Even more surprising is that this temporary increase in blood pressure seems to be negated completely in most chronic cannabis users. Studies have shown that within just a few days to weeks of regular weed use, many people’s blood pressure and heart rates were immediately lowered right after taking a few hits! So, apparently, tolerance plays a big role when it comes to which marijuana blood pressure effects occur within the body!
On top of this, a growing amount of people who suffer from regular hypertension problems have started sharing quite a bit of anecdotal evidence on how cannabis has helped keep their blood pressure in a healthy range for years.
The relationship between your cannabis-smoking posture and blood pressure
Did you know that the position your body is in when you use marijuana can affect your overall blood pressure? Believe it or not, when a person is slouching or lying down on a couch while using cannabis, chances are their blood pressure will temporarily be higher than normal.
On the contrary, if a user happens to be standing up or walking around while consuming weed, their blood pressure has a tendency to drop! This is the reason that you may have seen some people get lightheaded or even pass out shortly after standing up from a cannabis smoke session. Their blood pressure was likely elevated while they were sitting down and smoking but then quickly dropped lower than normal levels when they stood and caused them to almost lose consciousness!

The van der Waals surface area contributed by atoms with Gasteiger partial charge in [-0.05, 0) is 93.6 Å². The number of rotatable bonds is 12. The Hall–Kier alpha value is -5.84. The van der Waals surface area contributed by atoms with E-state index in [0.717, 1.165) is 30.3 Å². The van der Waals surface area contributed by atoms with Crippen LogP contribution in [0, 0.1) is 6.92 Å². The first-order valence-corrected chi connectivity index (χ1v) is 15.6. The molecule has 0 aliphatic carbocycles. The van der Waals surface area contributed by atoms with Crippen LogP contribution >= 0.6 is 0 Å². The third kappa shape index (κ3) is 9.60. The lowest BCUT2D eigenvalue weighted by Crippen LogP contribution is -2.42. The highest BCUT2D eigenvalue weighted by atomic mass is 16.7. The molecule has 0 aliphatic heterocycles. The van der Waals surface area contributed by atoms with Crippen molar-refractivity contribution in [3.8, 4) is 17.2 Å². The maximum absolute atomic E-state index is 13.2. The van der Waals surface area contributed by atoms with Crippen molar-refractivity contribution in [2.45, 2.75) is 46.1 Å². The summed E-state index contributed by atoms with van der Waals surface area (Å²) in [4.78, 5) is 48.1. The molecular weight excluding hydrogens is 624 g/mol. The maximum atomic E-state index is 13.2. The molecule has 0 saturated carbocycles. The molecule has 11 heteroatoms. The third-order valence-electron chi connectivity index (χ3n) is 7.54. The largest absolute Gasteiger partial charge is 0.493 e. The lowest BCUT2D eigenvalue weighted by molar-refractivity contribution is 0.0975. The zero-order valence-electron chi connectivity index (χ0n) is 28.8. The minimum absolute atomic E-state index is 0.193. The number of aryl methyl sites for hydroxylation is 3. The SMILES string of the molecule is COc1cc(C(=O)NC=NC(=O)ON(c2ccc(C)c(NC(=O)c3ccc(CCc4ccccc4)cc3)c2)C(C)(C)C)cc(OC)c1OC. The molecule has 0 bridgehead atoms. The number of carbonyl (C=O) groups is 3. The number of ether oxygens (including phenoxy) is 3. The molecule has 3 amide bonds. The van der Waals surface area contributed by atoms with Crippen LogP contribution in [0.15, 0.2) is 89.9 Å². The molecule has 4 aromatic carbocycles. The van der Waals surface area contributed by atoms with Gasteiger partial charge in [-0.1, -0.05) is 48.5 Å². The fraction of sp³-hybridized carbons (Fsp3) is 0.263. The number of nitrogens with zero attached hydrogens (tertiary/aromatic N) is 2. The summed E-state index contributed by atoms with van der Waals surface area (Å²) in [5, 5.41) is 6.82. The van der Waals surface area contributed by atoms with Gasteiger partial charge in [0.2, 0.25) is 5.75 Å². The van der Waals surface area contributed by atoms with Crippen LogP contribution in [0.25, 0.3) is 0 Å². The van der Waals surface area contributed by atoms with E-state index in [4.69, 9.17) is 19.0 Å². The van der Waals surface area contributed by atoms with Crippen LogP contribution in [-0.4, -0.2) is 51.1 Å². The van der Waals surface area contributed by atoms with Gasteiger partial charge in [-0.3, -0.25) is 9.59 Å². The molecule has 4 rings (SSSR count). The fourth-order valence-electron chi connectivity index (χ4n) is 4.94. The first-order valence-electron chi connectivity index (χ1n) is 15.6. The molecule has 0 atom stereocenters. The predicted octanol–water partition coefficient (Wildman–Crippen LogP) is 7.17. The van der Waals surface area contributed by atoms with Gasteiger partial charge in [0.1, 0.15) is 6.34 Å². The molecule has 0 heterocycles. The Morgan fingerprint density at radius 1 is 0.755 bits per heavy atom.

Why does cannabis use cause blood pressure to decrease?
Almost all forms of smoke (including tobacco) causes blood pressure to spike. While the most popular way to ingest cannabis is by smoking, weed smoke might cause blood pressure to eventually go down. This is primarily due to the fact that our bodies produce a form of the cannabinoid THC (which is the primary compound responsible for weed’s infamous “high”). This endogenously produced cannabinoid, which is known as anandamide, is responsible for relaxing blood vessels throughout the body. This compound is likely to lower overall blood pressure because it allows blood to flow much more easily.
Is there a connection between marijuana, strokes, and heart attacks?
In the past, there have been a handful of limited animal case studies and human reports that have ruled that acute intoxication from cannabis could cause either a heart attack or a stroke. However, multiple studies that have been conducted since then have come to a completely different conclusion and have called those earlier findings into question!